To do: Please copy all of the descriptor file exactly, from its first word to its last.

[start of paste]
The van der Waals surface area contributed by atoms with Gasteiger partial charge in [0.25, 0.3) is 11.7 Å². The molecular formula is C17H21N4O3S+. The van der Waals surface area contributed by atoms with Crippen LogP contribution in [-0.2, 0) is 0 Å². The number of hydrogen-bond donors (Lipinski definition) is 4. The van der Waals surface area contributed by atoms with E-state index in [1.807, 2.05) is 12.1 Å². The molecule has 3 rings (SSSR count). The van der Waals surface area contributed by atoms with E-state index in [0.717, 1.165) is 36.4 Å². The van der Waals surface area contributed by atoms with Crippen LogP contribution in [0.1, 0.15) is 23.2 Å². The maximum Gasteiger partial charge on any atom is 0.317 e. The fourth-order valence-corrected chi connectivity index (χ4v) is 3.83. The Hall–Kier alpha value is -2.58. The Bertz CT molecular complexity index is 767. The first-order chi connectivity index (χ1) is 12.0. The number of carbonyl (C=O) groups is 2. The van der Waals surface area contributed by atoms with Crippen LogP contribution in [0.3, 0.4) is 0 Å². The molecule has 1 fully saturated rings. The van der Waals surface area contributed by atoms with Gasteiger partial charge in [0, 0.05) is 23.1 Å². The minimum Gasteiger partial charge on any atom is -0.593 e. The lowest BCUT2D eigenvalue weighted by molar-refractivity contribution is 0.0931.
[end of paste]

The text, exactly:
The van der Waals surface area contributed by atoms with Gasteiger partial charge in [0.25, 0.3) is 11.7 Å². The molecular formula is C17H21N4O3S+. The van der Waals surface area contributed by atoms with Crippen LogP contribution in [-0.2, 0) is 0 Å². The number of hydrogen-bond donors (Lipinski definition) is 4. The van der Waals surface area contributed by atoms with E-state index in [1.807, 2.05) is 12.1 Å². The molecule has 3 rings (SSSR count). The van der Waals surface area contributed by atoms with E-state index in [0.717, 1.165) is 36.4 Å². The van der Waals surface area contributed by atoms with Crippen LogP contribution in [0.1, 0.15) is 23.2 Å². The maximum Gasteiger partial charge on any atom is 0.317 e. The fourth-order valence-corrected chi connectivity index (χ4v) is 3.83. The Hall–Kier alpha value is -2.58. The Bertz CT molecular complexity index is 767. The first-order chi connectivity index (χ1) is 12.0. The number of carbonyl (C=O) groups is 2. The van der Waals surface area contributed by atoms with Crippen LogP contribution in [0.3, 0.4) is 0 Å². The molecule has 1 fully saturated rings. The van der Waals surface area contributed by atoms with Gasteiger partial charge in [0, 0.05) is 23.1 Å². The minimum Gasteiger partial charge on any atom is -0.593 e. The lowest BCUT2D eigenvalue weighted by molar-refractivity contribution is 0.0931.